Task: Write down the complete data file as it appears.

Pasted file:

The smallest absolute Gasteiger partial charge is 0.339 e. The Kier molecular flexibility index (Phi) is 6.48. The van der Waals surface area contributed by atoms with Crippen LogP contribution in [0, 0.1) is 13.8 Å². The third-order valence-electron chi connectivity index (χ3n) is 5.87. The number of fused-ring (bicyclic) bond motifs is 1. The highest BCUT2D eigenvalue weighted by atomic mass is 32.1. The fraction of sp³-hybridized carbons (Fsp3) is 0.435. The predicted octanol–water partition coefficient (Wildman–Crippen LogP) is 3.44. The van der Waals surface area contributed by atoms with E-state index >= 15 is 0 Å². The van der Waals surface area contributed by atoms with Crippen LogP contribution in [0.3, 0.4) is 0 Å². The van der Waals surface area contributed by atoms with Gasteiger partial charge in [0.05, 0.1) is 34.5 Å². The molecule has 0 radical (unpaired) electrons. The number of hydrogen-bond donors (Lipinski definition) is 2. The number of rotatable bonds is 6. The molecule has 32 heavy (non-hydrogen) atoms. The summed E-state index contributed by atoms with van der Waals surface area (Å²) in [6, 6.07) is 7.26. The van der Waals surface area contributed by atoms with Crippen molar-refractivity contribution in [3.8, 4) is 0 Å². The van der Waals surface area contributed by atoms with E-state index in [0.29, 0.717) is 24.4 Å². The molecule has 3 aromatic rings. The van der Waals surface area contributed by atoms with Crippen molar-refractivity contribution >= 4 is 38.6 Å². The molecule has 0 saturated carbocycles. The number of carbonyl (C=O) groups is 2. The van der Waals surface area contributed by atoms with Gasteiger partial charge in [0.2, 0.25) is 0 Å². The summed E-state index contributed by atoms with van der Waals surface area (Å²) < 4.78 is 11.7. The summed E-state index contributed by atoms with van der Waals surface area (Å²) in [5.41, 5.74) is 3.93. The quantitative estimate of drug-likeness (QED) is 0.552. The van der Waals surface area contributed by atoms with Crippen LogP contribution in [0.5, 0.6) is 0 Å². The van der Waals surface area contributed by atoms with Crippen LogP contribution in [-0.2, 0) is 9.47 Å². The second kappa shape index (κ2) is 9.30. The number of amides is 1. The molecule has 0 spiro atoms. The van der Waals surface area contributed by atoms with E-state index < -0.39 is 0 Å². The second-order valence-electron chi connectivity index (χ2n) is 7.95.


The smallest absolute Gasteiger partial charge is 0.339 e. The Kier molecular flexibility index (Phi) is 6.48. The van der Waals surface area contributed by atoms with Crippen LogP contribution in [0, 0.1) is 13.8 Å². The third-order valence-electron chi connectivity index (χ3n) is 5.87. The number of fused-ring (bicyclic) bond motifs is 1. The highest BCUT2D eigenvalue weighted by atomic mass is 32.1. The fraction of sp³-hybridized carbons (Fsp3) is 0.435. The predicted octanol–water partition coefficient (Wildman–Crippen LogP) is 3.44. The van der Waals surface area contributed by atoms with E-state index >= 15 is 0 Å². The van der Waals surface area contributed by atoms with Crippen LogP contribution in [0.3, 0.4) is 0 Å². The van der Waals surface area contributed by atoms with Gasteiger partial charge in [0.05, 0.1) is 34.5 Å². The molecule has 0 radical (unpaired) electrons. The number of hydrogen-bond donors (Lipinski definition) is 2. The number of rotatable bonds is 6. The molecule has 32 heavy (non-hydrogen) atoms. The summed E-state index contributed by atoms with van der Waals surface area (Å²) in [6, 6.07) is 7.26. The van der Waals surface area contributed by atoms with Crippen molar-refractivity contribution in [3.8, 4) is 0 Å². The van der Waals surface area contributed by atoms with E-state index in [0.29, 0.717) is 24.4 Å². The molecule has 3 aromatic rings. The van der Waals surface area contributed by atoms with Crippen molar-refractivity contribution >= 4 is 38.6 Å². The molecule has 0 saturated carbocycles. The number of carbonyl (C=O) groups is 2. The van der Waals surface area contributed by atoms with Gasteiger partial charge in [0.2, 0.25) is 0 Å². The summed E-state index contributed by atoms with van der Waals surface area (Å²) < 4.78 is 11.7. The summed E-state index contributed by atoms with van der Waals surface area (Å²) in [5.41, 5.74) is 3.93. The quantitative estimate of drug-likeness (QED) is 0.552. The van der Waals surface area contributed by atoms with Crippen LogP contribution in [0.5, 0.6) is 0 Å². The van der Waals surface area contributed by atoms with Crippen LogP contribution in [-0.2, 0) is 9.47 Å². The second kappa shape index (κ2) is 9.30. The number of amides is 1. The molecule has 0 spiro atoms. The van der Waals surface area contributed by atoms with E-state index < -0.39 is 0 Å². The second-order valence-electron chi connectivity index (χ2n) is 7.95.